The deadly coronavirus continues to spread across the globe, infecting thousands of people and affecting various sectors including the billion-dollar esports industry.
Organizers, players, and fans alike must accept the sad fact that there may be no more live esports tournaments and competitions until the threat of the new coronavirus officially known as COVID-19 dies down.
At present, several local organizers have already made the difficult decision of postponing or completely cancelling selected esports events, citing travel restrictions and the risks involved in being in large crowds as the main reasons. Add the fact that many countries and cities implement enforced quarantine during the outbreak.
League of Legends, Counter-Strike: Global Offensive, Overwatch, and PlayerUnknown’s Battlegrounds are some of the esports games that absorbed the huge blow amid the growing health emergency worldwide.
League of Legends Pro League, which began its season on 13 January in China, was forced to have its matches postponed. It was only recently when LPL announced that the matches would resume but with a different setup. For one, all players were required to undergo the 14-day quarantine period. But the major step LPL took is that all matches would be played online instead of in a large stadium in front of thousands of esports fans.
Not all competitions, however, have the same fate as with LPL. Masters Championship of IEM Katowice in Poland, for example, had to be cancelled on the day itself, so were the matches for the Overwatch League that was supposed to run from February to March.
In South Korea where a massive outbreak recently happened, the esports community had to bear with the fact that League of Legends Champions Korea would no longer run as was announced. The same fate happened to PUBG LAN 2020 in Berlin, which was supposed to take place in April this year.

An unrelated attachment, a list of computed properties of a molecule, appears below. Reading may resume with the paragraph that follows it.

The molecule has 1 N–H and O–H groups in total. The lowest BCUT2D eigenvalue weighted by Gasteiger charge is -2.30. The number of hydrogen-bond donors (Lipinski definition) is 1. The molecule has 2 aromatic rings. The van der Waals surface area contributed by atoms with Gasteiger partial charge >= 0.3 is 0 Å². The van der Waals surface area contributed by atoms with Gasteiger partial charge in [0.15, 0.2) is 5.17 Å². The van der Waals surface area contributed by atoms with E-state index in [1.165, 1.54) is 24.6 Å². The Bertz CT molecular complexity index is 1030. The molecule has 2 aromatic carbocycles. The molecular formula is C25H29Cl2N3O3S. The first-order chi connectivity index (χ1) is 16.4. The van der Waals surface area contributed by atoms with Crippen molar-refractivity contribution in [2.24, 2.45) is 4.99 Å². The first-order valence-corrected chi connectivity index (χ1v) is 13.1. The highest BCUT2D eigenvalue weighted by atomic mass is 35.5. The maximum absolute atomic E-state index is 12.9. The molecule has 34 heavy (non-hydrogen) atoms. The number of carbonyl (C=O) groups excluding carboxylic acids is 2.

Many more esports events were affected, like the League of Legends Pro League, the CrossFire finals in China, and the World Electronic Sports Games Asia Pacific finals.
The series of event cancellations and delays, however, do not just affect the players, fans, and organizers because even esports betting platforms and bettors online suffer, too.
Abhijit Pattanaik, Co-Founder & Chief Gaming Officer of Playtonia told BestBitcoinCasino.com:
“Mobile esports are going bigger just as the regular esports day by day and especially now at this pandemic situation due to COVID as increased the mobile gaming community in terms of numbers and so the mobile esports are happening almost everywhere now.”
As there are no esports events, there are also no matches sports bettors can wager on. This means a major profit loss for crypto-friendly esports betting sites like Arcanebet and Stake as esports is a big market. The situation for online casinos, however, is different as the new coronavirus outbreak brings more to players to online casinos.
Now, the answer to the question as to when will the esports industry recover remains unknown. Meanwhile, sports bettors looking for some sports action can wager on virtual sports as alternative amid the coronavirus outbreak. But after a long lockdown period, gamblers have reportedly began coming back to Las Vegas casinos.
If you’re interested in getting an updated 2020 list of all Bitcoin casino reviews for this market, check out the casino review section.